The two commonly known principles of ethical leadership are identified as the deontological theory (Kantianism) and the teleological theory (Consequentialism). The deontological theory emphasizes on rules and duties whereby an action must be undertaken regardless of the consequences. This study suggests that good or bad conduct is apparent in the action itself and we should always do the right thing. Contrary to the deontological theory, the teleological theory points out that the outcomes of an act determine if the particular action is good or bad.  In other words, an action whether good or bad that produces the greatest amount of good consequences is the right thing to do (BBC 2014). However, there are certain limitations with the teleological theory. This theory could lead to a conclusion whereby certain awful acts which produce good consequences are the right thing to do regardless of whether it is ethical or not but as long it produces great results (BBC 2014).

4-V model of Ethical Leadership

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Figure 3: 4-V Model

Source: Google

Ethical leadership can be explained using the 4-V model which was developed by Dr Bill Grace. The 4-V model is a framework that lines up the internal factors comprising of beliefs and values and the external factors which include behaviours and actions for the purpose of advancing common good (Kar n.d). The 4-V’s stands for values, vision, voice and virtue. Values carry an individual’s ideas as to what is right and desirable as well as influences behavior, perception and the level of an individual’s motivation.  Vision is the ability to frame our actions in service to others (Kar n.d). Voice is the process of expressing our vision to others in a convincing manner and the ability to communicate effectively (Kar n.d). Lastly, virtues are the understanding that we become what we practice, therefore we foster virtues by striving to do what is right and good (Kar n.d).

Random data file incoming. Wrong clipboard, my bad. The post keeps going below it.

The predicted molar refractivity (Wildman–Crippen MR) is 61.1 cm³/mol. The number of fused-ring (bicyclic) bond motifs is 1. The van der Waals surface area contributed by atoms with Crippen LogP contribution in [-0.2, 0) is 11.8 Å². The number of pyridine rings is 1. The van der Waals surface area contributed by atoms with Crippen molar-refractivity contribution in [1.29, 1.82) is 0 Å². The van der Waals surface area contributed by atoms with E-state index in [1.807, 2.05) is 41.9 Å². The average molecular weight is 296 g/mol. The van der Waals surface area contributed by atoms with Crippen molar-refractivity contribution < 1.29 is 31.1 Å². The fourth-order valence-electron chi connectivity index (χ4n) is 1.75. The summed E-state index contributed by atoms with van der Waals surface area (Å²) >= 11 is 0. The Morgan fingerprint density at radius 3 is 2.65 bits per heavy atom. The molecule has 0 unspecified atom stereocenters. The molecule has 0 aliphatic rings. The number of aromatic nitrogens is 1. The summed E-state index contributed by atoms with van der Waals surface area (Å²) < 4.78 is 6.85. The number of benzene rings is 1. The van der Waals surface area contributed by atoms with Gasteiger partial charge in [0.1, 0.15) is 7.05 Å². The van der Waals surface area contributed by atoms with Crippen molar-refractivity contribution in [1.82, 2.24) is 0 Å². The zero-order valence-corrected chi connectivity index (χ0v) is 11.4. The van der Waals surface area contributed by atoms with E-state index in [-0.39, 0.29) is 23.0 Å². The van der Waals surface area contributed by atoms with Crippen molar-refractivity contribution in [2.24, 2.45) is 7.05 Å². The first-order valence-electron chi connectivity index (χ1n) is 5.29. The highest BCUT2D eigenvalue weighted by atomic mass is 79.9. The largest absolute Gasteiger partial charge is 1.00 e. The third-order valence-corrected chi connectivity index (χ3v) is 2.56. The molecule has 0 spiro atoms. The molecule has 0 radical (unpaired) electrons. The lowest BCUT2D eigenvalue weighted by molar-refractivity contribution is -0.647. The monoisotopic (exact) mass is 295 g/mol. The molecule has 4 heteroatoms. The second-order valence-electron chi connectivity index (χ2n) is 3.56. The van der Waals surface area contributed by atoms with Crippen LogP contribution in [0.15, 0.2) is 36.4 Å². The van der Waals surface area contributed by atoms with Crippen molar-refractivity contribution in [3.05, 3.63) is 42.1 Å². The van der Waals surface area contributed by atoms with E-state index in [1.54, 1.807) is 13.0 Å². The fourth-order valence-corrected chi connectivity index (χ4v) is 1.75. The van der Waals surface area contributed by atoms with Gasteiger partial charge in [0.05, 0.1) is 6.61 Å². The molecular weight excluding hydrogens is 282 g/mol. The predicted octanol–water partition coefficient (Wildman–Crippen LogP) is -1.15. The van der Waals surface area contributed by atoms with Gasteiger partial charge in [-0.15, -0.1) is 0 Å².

Unethical practices of leadership

Figure 4: Martin Winterkorn, former CEO of Volkswagen

Source: Fast Company

In today’s world, many individuals who have been selected as leaders or CEO’s of organisations tend to misuse their authority by defrauding and laundering money, insider trading, falsifying documents and conspiracies. These are examples of bad ethical leadership. Similarly, Martin Winterkorn, the former CEO of Volkswagen had his share of being unethical by approving the installation of a software device which failed to accurately report emissions of nitrogen oxide on its vehicles which could lead to the decrease in environmental safety (Dishman 2015).

Good ethical leadership

Figure 5: Howard Schultz, CEO of Starbucks

Source: Fast Company

Howard Schultz, the CEO of Starbucks who’s a billionaire has proved himself to be preoccupied with more than just profits. Schultz involves himself in social responsibility programs and has initiated a plan to cover college tuition fees for its U.S based Starbucks employees who are working more than 20 hours per week to enroll in an online degree program from Arizona State University (Dishman 2015).  Moreover, Schultz has offered comprehensive health care and stock options for his employees to create a more committed workforce (Dishman 2015).


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Figure 6: Ethical leadership

Source: Google

In conclusion, this blog provides a brief understanding of being an ethical leader. A leader can be powerful and rich but without ethics, the method of leading would not transform individual lives or make a significant impact to an organisation. A profound ethical leader would need to examine their own behaviour and values as well as the willingness and strength to accept responsibility for the effects of their actions on others.